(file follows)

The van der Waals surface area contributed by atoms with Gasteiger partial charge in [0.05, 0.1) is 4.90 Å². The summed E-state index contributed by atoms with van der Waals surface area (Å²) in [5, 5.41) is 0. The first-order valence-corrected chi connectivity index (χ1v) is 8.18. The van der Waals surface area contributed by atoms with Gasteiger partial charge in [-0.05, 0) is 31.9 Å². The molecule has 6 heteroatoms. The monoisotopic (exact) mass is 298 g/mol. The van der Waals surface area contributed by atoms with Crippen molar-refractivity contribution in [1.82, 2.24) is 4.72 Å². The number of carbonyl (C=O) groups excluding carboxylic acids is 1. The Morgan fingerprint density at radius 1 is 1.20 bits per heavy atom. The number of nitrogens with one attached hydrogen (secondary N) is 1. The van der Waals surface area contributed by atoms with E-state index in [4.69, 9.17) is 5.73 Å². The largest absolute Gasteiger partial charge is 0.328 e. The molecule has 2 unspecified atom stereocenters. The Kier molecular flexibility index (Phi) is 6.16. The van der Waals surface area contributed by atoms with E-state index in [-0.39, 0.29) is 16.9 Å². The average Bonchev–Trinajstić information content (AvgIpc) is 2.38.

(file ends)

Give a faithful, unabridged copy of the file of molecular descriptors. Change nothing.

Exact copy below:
The van der Waals surface area contributed by atoms with Gasteiger partial charge in [0.05, 0.1) is 4.90 Å². The summed E-state index contributed by atoms with van der Waals surface area (Å²) in [5, 5.41) is 0. The first-order valence-corrected chi connectivity index (χ1v) is 8.18. The van der Waals surface area contributed by atoms with Gasteiger partial charge in [-0.05, 0) is 31.9 Å². The molecule has 6 heteroatoms. The monoisotopic (exact) mass is 298 g/mol. The van der Waals surface area contributed by atoms with Crippen molar-refractivity contribution in [1.82, 2.24) is 4.72 Å². The number of carbonyl (C=O) groups excluding carboxylic acids is 1. The Morgan fingerprint density at radius 1 is 1.20 bits per heavy atom. The number of nitrogens with one attached hydrogen (secondary N) is 1. The van der Waals surface area contributed by atoms with E-state index in [4.69, 9.17) is 5.73 Å². The largest absolute Gasteiger partial charge is 0.328 e. The molecule has 2 unspecified atom stereocenters. The Kier molecular flexibility index (Phi) is 6.16. The van der Waals surface area contributed by atoms with E-state index in [-0.39, 0.29) is 16.9 Å². The average Bonchev–Trinajstić information content (AvgIpc) is 2.38.